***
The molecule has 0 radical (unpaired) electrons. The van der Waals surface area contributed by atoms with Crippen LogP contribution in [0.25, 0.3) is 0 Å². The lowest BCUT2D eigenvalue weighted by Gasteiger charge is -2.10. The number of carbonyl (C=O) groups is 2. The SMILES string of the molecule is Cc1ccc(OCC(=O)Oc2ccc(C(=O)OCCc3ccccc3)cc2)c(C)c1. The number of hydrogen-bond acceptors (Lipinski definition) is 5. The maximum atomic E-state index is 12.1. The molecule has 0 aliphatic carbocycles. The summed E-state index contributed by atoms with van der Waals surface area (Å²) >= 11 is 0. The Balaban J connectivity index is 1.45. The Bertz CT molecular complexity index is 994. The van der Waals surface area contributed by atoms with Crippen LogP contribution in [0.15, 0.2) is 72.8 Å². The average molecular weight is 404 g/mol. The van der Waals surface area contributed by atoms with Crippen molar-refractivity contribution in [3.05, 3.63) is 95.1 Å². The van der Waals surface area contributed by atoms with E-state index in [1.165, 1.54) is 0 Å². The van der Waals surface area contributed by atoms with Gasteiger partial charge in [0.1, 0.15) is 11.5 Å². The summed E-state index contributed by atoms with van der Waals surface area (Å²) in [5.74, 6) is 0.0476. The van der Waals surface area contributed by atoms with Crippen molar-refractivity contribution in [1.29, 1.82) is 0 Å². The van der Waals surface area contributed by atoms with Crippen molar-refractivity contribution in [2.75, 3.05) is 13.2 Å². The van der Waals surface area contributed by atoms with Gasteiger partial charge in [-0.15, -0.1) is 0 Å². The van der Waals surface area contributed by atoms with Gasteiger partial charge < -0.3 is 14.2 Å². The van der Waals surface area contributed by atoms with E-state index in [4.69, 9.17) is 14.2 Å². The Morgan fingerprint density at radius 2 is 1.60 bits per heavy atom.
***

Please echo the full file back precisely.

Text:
The molecule has 0 radical (unpaired) electrons. The van der Waals surface area contributed by atoms with Crippen LogP contribution in [0.25, 0.3) is 0 Å². The lowest BCUT2D eigenvalue weighted by Gasteiger charge is -2.10. The number of carbonyl (C=O) groups is 2. The SMILES string of the molecule is Cc1ccc(OCC(=O)Oc2ccc(C(=O)OCCc3ccccc3)cc2)c(C)c1. The number of hydrogen-bond acceptors (Lipinski definition) is 5. The maximum atomic E-state index is 12.1. The molecule has 0 aliphatic carbocycles. The summed E-state index contributed by atoms with van der Waals surface area (Å²) >= 11 is 0. The Balaban J connectivity index is 1.45. The Bertz CT molecular complexity index is 994. The van der Waals surface area contributed by atoms with Crippen LogP contribution in [0.15, 0.2) is 72.8 Å². The average molecular weight is 404 g/mol. The van der Waals surface area contributed by atoms with Crippen molar-refractivity contribution in [3.05, 3.63) is 95.1 Å². The van der Waals surface area contributed by atoms with E-state index in [1.165, 1.54) is 0 Å². The van der Waals surface area contributed by atoms with Gasteiger partial charge in [0.1, 0.15) is 11.5 Å². The summed E-state index contributed by atoms with van der Waals surface area (Å²) in [5.74, 6) is 0.0476. The van der Waals surface area contributed by atoms with Crippen molar-refractivity contribution in [1.29, 1.82) is 0 Å². The van der Waals surface area contributed by atoms with Crippen molar-refractivity contribution in [2.75, 3.05) is 13.2 Å². The van der Waals surface area contributed by atoms with Gasteiger partial charge in [-0.15, -0.1) is 0 Å². The van der Waals surface area contributed by atoms with Gasteiger partial charge < -0.3 is 14.2 Å². The van der Waals surface area contributed by atoms with E-state index in [4.69, 9.17) is 14.2 Å². The Morgan fingerprint density at radius 2 is 1.60 bits per heavy atom.